As a teen, you're beginning to make some grown-up decisions about how to save and spend your money. That's why learning the right ways to manage money...right from the start...is important. Here are suggestions.
Save some money before you're tempted to spend it.
When you get cash for your birthday or from a job, automatically put a portion of it — at least 10 percent, but possibly more — into a savings or investment account. This strategy is what financial advisors call "paying yourself first." Making this a habit can gradually turn small sums of money into big amounts that can help pay for really important purchases in the future.
Also put your spare change to use.
When you empty your pockets at the end of the day, consider putting some of that loose change into a jar or any other container, and then about once a month put that money into a savings account at the bank.
"Spare change can add up quickly," said Luke W. Reynolds, Chief of the FDIC's Community Affairs Outreach Section. "But don't let that money sit around your house month after month, earning no interest and at risk of being lost or stolen."
If you need some help sorting and counting your change, he said, find out if your bank has a coin machine you can use for free. If not, the bank may give you coin wrappers.
Some supermarkets and other non-banking companies have self-service machines that quickly turn coins into cash, but expect to pay a significant fee for the service, often close to 10 cents for every dollar counted, plus you still have to take the cash to the bank to deposit it into your savings account.
Keep track of your spending.
A good way to take control of your money is to decide on maximum amounts you aim to spend each week or each month for certain expenses, such as entertainment and snack food. This task is commonly known as "budgeting" your money or developing a "spending plan." And to help manage your money, it's worth keeping a list of your expenses for about a month, so you have a better idea of where your dollars and cents are going.
"If you find you're spending more than you intended, you may need to reduce your spending or increase your income," Reynolds added. "It's all about setting goals for yourself and then making the right choices with your money to help you achieve those goals."
Consider a part-time or summer job.
Whether it's babysitting, lawn mowing or a job in a "real" business, working outside of your home can provide you with income, new skills and references that can be useful after high school or college. Before accepting any job, ask your parents for their permission and advice.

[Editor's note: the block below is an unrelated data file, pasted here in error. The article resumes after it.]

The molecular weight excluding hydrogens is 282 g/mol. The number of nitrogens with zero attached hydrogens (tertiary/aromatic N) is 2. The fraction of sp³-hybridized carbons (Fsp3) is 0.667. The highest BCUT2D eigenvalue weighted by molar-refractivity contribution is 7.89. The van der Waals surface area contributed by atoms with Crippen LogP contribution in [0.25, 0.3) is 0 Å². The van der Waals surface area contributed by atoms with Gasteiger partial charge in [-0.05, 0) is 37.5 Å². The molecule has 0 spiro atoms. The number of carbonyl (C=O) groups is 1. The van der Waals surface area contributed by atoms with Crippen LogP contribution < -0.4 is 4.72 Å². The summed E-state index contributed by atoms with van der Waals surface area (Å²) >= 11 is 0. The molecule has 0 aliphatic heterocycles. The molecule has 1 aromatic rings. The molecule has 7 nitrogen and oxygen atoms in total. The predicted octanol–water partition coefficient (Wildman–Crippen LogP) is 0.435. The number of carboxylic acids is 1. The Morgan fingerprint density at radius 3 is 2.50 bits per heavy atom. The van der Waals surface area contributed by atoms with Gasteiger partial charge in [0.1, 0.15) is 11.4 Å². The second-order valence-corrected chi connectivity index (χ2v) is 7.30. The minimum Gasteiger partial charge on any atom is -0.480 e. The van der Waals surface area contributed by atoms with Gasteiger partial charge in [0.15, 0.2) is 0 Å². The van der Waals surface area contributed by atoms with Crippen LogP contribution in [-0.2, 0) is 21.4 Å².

Think before you buy.
Many teens make quick and costly decisions to buy the latest clothes or electronics without considering whether they are getting a good value.
"A $200 pair of shoes hawked by a celebrity gets you to the same destination at the same speed as a $50 pair," said Reynolds. "Before you buy something, especially a big purchase, ask yourself if you really need or just want the item, if you've done enough research and comparison-shopping, and if you can truly afford the purchase without having to cut back on spending for something else."
Be careful with cards.
Under most state laws, you must be at least 18 years old to obtain your own credit card and be held responsible for repaying the debt. If you're under 18, though, you may be able to qualify for a credit card as long as a parent or other adult agrees to repay your debts if you fail to do so.
An alternative to a credit card is a debit card, which automatically deducts purchases from your savings or checking account. Credit cards and debit cards offer convenience, but they also come with costs and risks that must be taken seriously.
Protect yourself from crooks who target teens.
Even if you're too young to have a checking account or credit card, a criminal who learns your name, address and Social Security number may be able to obtain a new credit card using your name to make purchases.
One of the most important things you can do to protect against identity theft is to be very suspicious of requests for your name, Social Security number, passwords or bank or credit card information that come to you in an e-mail or an Internet advertisement, no matter how legitimate they may seem.
"Teens are very comfortable using e-mail and the Internet, but they need to be aware that criminals can be hiding at the other end of the computer screen," said Michael Benardo, manager of the FDIC's financial crimes section. These types of fraudulent requests can also come by phone, text message or in the mail.
Be smart about college.
If you're planning to go to college, learn about your options for saving or borrowing money for what could be a major expense — from tuition to books, fees and housing. Also consider the costs when you search for a school. Otherwise, when you graduate, your college debts could be high and may limit your options when it comes to a career path or where you can afford to live.
For more information on saving and borrowing for college, visit https://studentaid.ed.gov/sa/ a Web site with information from the U.S. government and other sources